Victor Talking Machine Company: South Jersey’s Motown

Our friends in Cleveland, the home of “the heart of rock and roll”, owe the South Jersey area a great debt of gratitude. It turns out that without Camden, New Jersey’s contribution to the music industry that pulse would’ve flat lined a long time ago. According to Victor Talking Machine Company CEO, Graham Alexander, former Moorestown, New Jersey resident Eldridge Johnson and his business partner Emile Berliner gave birth to the modern record industry when they founded the company he now runs. Mr. Alexander referred to these two pioneers as the “Lennon and McCartney of the music industry” in a speech he delivered to the Historical Society of Moorestown on April 7th.

Camden native Mr. Alexander is well suited to his role as a music industry executive. With his black sport jacket, gray company logo shirt and boots, he looks the part. His bushy black hair and vocal inflections bring to mind Sir Paul McCartney. That’s not surprising. He played Sir Paul in a Broadway production of Rain prior to becoming an entrepreneur. Physical appearances aside, his intense passion for what he does truly makes Mr. Alexander fit the multiple roles he plays as a business owner, historian and performer.

Mr. Alexander acquired the Victor name during a brand auction he attended while living in New York City. Since he hailed from the South Jersey area he wanted to return. When the opportunity to purchase a piece of its rich musical legacy and bring it back with him presented itself, he did so. In addition to the Victor Talking Machine Company, he also acquired the rights to the Victrola, His Master’s Voice and Camden Records (Little Richard’s original label) brands.

The promotional film for Mr. Alexander’s song “Games” opens with an aerial view from an antique clip of one of the old Camden Victor buildings. The voice over describes “a treasure house of music” where one “gets to see a record made.” Then a sound engineer cues an orchestra. A black and white clip of the ensemble morphs into Mr. Alexander’s 2015 band playing a soulful ballad. This is an excellent metaphor of how he is developing both the old and the new at the Victor Talking Machine Company.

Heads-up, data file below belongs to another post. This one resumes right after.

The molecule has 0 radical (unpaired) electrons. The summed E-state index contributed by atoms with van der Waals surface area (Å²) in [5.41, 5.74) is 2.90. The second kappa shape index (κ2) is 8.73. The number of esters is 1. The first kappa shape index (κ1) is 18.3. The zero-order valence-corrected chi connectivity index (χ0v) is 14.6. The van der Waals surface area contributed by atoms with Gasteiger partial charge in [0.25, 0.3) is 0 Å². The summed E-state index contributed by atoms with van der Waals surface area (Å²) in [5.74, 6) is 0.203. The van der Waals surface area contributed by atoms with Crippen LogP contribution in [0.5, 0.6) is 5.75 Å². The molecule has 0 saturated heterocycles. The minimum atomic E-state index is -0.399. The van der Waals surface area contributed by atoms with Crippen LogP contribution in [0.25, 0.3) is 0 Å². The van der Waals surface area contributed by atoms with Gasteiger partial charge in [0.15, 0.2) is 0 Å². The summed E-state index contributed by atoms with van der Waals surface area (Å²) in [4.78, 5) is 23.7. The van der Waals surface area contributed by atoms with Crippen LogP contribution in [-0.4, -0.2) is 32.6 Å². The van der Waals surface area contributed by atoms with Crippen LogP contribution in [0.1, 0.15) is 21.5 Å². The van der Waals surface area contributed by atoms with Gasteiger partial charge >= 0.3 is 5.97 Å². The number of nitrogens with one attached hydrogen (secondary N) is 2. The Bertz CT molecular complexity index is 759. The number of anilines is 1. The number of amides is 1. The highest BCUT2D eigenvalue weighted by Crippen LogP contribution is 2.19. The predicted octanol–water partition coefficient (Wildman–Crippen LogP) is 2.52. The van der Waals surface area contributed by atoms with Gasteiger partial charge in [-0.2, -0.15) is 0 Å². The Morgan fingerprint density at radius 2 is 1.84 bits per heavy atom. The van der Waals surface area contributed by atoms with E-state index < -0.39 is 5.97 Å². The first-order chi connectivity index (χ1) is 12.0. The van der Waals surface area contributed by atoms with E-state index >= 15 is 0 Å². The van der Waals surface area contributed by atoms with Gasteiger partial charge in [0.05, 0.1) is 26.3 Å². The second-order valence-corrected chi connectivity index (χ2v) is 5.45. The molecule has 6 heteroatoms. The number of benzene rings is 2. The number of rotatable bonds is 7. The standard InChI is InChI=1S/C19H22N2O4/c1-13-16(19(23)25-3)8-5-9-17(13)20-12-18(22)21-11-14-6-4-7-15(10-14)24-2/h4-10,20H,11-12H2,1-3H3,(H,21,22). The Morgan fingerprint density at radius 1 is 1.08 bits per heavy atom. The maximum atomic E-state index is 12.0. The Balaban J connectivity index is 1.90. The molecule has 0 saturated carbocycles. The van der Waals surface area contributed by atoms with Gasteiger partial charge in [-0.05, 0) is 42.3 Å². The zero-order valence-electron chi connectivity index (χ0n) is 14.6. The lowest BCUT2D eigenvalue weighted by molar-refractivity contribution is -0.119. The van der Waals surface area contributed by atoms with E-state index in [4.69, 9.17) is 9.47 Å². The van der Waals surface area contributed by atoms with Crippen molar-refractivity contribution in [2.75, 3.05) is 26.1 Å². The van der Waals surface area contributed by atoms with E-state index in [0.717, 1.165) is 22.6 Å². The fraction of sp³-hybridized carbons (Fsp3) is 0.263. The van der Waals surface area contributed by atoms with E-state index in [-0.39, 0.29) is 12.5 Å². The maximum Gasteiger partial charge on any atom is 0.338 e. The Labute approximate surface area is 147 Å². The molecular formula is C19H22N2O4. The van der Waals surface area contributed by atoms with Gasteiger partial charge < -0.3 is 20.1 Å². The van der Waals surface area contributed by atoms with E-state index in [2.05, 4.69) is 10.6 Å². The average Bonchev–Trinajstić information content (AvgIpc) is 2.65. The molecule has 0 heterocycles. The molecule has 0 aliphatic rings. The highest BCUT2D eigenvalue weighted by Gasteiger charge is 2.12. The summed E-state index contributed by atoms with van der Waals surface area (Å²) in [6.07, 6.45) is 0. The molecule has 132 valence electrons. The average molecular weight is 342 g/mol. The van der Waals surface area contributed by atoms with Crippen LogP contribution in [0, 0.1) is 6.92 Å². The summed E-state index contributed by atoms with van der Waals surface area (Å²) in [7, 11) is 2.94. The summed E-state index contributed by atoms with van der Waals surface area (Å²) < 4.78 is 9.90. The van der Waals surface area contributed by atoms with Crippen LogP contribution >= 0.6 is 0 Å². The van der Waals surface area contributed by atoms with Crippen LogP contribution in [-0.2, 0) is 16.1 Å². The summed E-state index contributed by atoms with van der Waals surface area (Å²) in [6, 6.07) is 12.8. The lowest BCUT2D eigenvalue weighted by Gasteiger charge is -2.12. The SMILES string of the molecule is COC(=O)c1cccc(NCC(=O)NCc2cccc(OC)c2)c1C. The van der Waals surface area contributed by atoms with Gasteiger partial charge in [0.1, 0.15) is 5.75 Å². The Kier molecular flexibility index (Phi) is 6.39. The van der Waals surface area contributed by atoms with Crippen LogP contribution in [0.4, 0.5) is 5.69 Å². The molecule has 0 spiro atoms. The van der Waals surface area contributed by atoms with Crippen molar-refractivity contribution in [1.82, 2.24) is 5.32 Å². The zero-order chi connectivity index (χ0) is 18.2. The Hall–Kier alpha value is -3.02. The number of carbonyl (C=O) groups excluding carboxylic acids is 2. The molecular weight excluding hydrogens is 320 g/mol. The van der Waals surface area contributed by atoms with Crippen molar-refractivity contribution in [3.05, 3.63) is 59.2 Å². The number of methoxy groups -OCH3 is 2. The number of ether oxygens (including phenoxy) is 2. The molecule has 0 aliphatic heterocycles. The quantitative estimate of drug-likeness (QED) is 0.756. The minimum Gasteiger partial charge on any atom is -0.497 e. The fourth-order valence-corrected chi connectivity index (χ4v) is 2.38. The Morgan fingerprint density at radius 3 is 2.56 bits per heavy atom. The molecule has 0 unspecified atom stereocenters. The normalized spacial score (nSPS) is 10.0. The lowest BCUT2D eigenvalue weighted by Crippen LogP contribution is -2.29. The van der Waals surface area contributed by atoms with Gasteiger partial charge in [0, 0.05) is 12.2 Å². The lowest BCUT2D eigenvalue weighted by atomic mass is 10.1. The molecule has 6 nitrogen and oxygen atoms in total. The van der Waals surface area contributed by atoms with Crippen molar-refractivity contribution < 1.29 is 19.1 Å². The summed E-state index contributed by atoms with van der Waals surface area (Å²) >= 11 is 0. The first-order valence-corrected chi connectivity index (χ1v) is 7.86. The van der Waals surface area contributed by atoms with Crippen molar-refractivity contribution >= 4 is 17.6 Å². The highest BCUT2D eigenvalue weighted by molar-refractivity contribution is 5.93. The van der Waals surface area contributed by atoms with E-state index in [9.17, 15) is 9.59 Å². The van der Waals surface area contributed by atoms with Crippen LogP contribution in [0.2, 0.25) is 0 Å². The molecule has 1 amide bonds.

It’s not entirely fair to call Camden “South Jersey’s Motown”. The Victor Talking Machine Company’s talent roster would’ve made Berry Gordy envious. Imagine having the likes of Enrico Caruso, Billie Holliday and Big Bill Broonzy among the label’s artists. Now add to that list Frank Sinatra, Nat King Cole and Louis Armstrong. Include Django Reinhardt and Charlie Christian, two of the most influential Jazz guitarists who ever lived. Woody Guthrie along with blues legend Lead Belly both recorded their first albums for Victor. (This is only a partial list of the company’s artists, by the way.) Most people don’t realize that these monumental talents recorded in Camden because as Mr. Alexander wittily observed, Victor “got rid of their good musicians before they really got good.”

Music aficionados like me salivate at the thought of listening to the master recordings of these sessions; especially for the great blues men who influenced the British Invasion. (It’s just a shame it took English musicians to introduce Americans to our music.) Unfortunately, many of Victor’s master recordings were lost in the 1960s. Due to an expansion of Camden’s docks an estimated 300,000 ended up at the bottom of the Delaware River. Thanks to the aid of RCA’s European affiliates* and donations from relatives of former Victor employees, the company is recovering some of these “lost” recordings. (* RCA purchased Victor in 1929.)

During his speech Mr. Alexander passed around a visual aid of a metal master recording. Record companies used these silver colored discs the size of a modern record until 1948. The manufacturer would press them into vinyl to make a record. During its prime Victor produced approximately 800,000 vinyl records a day. Mr. Alexander archly explained that it took “Mr. Edison’s company” a month to a month-and-a-half to produce that many.

The highlight of the evening came when Mr. Alexander played an unreleased recording from the Victor archives. It featured my favorite classical composer, Sergei Rachmaninoff, playing “The Flight of the Bumblebee” unaccompanied on the piano. When it concluded, he told the Historical Society of Moorestown that we were the first people outside the company to hear it. Ironically, Rachmaninoff didn’t like the recording. That’s why Victor never released it. “Still, you don’t hear music like that anymore,” Mr. Alexander observed. (For those who are unfamiliar with the artist: imagine a Russian born Keith Emerson; only a much better piano player.)